Visual displays become more effective when colors are grouped together. This is enhanced by the complementary color in the shelves blue.
Color schemes can extend beyond blossom colors in the pond. They can easily incorporate things outside the pond, such as the colored pots used by savvy nursery merchandisers to accent the contents and hopefully increase impulse purchases. Other excellent examples include the foliage of a nearby tree, a ceramic accent piece, blue retail display shelves and a colorful fence behind a pond.
Pond designers use many components that cannot be altered. Green foliage and the colors of rocks are fixed. Additional color may be added with fish, plants, flowering plants, statuary, accessories and background structures. Consider everything when planning your color combinations. Color masses are even more important, with so many elements competing for visual attention.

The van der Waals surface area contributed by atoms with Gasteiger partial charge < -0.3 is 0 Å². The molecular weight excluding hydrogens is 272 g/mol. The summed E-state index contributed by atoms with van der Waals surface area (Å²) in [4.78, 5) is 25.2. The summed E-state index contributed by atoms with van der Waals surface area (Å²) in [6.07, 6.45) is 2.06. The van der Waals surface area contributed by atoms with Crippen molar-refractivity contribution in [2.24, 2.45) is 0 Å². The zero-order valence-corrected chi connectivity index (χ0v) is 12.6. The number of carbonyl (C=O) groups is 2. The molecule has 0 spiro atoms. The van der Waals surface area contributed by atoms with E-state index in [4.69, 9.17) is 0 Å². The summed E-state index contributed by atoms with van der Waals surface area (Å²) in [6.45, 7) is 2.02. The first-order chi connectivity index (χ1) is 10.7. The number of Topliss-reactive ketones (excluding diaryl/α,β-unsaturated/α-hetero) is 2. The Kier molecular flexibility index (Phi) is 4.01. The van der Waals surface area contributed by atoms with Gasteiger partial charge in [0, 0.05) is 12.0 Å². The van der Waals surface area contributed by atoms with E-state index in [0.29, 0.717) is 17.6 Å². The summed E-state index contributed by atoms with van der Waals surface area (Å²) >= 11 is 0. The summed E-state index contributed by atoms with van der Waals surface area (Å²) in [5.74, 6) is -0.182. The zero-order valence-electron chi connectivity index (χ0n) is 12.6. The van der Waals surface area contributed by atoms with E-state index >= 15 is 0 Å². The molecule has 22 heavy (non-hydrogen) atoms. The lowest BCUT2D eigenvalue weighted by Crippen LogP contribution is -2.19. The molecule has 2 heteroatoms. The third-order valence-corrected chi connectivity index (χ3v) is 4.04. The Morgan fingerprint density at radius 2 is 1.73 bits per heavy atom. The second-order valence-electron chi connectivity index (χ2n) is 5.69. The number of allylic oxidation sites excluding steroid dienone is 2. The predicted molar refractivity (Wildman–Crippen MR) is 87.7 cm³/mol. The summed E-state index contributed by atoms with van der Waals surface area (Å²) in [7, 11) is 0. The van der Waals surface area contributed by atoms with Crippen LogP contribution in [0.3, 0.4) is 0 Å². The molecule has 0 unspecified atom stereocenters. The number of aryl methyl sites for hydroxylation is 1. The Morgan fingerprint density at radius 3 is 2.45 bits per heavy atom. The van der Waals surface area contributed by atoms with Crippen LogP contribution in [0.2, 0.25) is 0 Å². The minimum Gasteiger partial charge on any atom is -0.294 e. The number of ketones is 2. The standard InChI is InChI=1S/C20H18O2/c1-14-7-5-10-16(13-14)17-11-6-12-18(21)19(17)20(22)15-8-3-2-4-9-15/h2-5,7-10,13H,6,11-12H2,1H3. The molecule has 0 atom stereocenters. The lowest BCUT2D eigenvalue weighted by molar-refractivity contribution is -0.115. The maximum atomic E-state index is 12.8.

Water garden plantings have interesting challenges, too. The seasonal growth cycles require creativity to convey what plants will look like in midsummer. Moreover, while in season it is difficult to keep blooming plants in stock. Consider investing in background banners or photos on metal to create custom color blocks — after all, printing weatherproof media has gotten quicker and cheaper. Each panel could feature a different image for the colors of lilies or lotuses you sell. Imagine a photo backdrop of lilies in a pond filled with blue blossoms. That would make an impact and perhaps even inspire a purchase, even if your plants were not blooming.
Let the Customer Add Color
Customers aren’t always aquatic plant geeks; they often don’t know or care about plant names. So consider starting your conversation with visitors to your garden center with questions about what colors they like. It’s the perfect way to extract information without being pushy, even if they are only window-shopping.